An anonymous reader writes: OSWeekly.com brings forth a good point. Today's operating systems are all focusing on user interfaces and how to one up each other, while blatantly ignoring functionality. Why? The article continues with: "I think there needs to be a balance here. To some degree, developers and users alike must learn to place less importance on the appearance of an OS and a little more on new and improved ways of making sure painfully obvious flaws are being dealt with. To be fair, this has generally been done with some success, but lately it feels like this has been falling further and further by the wayside.

Submission + - Why Microsoft Should Abandon Windows, Embrace BSD (osweekly.com)

matth writes: "Matt Hartley suggests that Microsoft should drop Windows and adopt BSD for a number of reasons. These includes: "Microsoft is not, nor should they bother considering, abandoning Windows completely. But as they work on Windows 7, should they not accept a dose of reality — it's time for a change. I propose that Microsoft resurrect their old OS/2 spirit and this time, use BSD as its base. Thanks to the flexible BSD licensing, Microsoft could build itself a base free of blue screens and recapture power users who have moved on from Windows completely. My feelings differ some from others, as I feel that most power users will end up on Linux with the rest of the frustrated Vista masses adopting OS X as their OS of choice. Holding the patent threats over the heads of Linux users has only worked with corporations as the home user giggles and snorts, then proceeds to boot into their newly installed Ubuntu desktop. The simple fact is that Microsoft is losing their power users and even their biggest fans — fast."
Operating Systems

Submission + - The OSS Solution to Solving Linux Wi-Fi Problem (madpenguin.org)

tobs writes: Matt Hartley of MadPenguin.org fame has published an open source way of solving the Linux Wi-Fi problem. He writes, "For intermediate to advanced users, who are willing to track down WiFi cards based on chipsets, live without WPA in some instances or have opted to stick with Ethernet, buying a new notebook for the sake of improved wireless connectivity may seem a little overkill. When a new user faces problems jumping through the NDISWrapper hoops, tracking down WiFi cards from HCLs and other related activities, the end result is almost always the same — they give up. What so many of us, as Linux users, fail to grasp is that projects like OpenHAL are critical to long-term development. The education on what to expect and what not to expect remains a complete load of hot air when articles claim how easy it is to setup wireless Internet on Linux machines. It's downright misleading.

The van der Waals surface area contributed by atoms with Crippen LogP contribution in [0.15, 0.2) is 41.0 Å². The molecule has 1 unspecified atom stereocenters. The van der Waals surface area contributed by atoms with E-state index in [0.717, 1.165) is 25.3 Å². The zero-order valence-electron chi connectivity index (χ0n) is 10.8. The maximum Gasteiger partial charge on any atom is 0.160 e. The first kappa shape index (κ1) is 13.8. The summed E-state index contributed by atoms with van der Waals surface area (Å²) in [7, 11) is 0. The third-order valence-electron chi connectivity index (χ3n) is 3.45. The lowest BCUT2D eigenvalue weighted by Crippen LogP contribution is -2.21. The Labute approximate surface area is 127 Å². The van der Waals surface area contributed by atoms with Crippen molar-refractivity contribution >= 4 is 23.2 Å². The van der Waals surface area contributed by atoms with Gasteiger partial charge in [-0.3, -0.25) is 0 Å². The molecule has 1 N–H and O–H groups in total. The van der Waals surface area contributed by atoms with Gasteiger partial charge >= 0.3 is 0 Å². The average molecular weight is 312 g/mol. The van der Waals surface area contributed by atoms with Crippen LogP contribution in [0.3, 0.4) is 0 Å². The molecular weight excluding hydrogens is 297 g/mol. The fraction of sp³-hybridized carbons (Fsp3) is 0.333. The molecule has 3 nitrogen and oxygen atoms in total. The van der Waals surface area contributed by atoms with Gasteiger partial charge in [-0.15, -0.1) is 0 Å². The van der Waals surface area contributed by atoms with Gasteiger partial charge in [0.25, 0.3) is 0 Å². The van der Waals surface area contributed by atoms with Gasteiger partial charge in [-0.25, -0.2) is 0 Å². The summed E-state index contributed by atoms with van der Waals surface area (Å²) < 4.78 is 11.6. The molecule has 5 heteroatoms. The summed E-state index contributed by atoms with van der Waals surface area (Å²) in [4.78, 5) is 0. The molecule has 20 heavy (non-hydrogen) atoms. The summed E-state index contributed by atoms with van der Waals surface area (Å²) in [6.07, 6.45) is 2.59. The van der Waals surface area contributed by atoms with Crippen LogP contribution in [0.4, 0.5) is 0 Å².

The Internet

Submission + - Wikipedia blocks Overstock.com from editing 1

thefickler writes: Known for having a media director that obsessively stalks critics, Overstock.com's IP address range has now been banned from editing on Wikipedia. Longtime Wikipedia staffer, David Gerard, posted this on the Administrators' Noticeboard Tuesday afternoon: "I've just blocked, which is an IP range (a) owned by Overstock.com (b) widely used by them for spamming, COI editing and attempted intimidation of administrators dealing with them. I strongly suggest against unblocking this range under any circumstances"

Submission + - The Role of Mitochondrial DNA in Aging and Cancer

pnotequalsnp writes: Doug Wallace, PHD UC Irvine, gave a very interesting talk on the role of Mitochondrial DNA (mtDNA) entitled "Human Origins, Aging, Cancer & Degenerative Disease".

One of the interesting conclusions is that aging is correlated to body temperature (or exercise) and overeating. mtDNA produces ATP and heat. In warm blooded humans, typically their mtDNA produces more heat for the body by burning calories. On the other hand, cold blooded humans produce less heat and more ATP to use as energy for the body. Basically, keeping your electron transfer chain oxidized in your mtDNA (by exercising or converting calories to heat) will reduce cancer risk (free radicals produced). If you have a tightly coupled mtDNA (produce less heat and more ATP) and you overeat (meaning more calories), then you will reduce the electron transfer chain within your mtDNA, creating more free radicals, resulting in apotosis (cell suicide) and you will age faster.

In short, calorie restricition will increase lifespan and reduce cancer risk, especially in cold blooded humans.

Click here for a video of the talk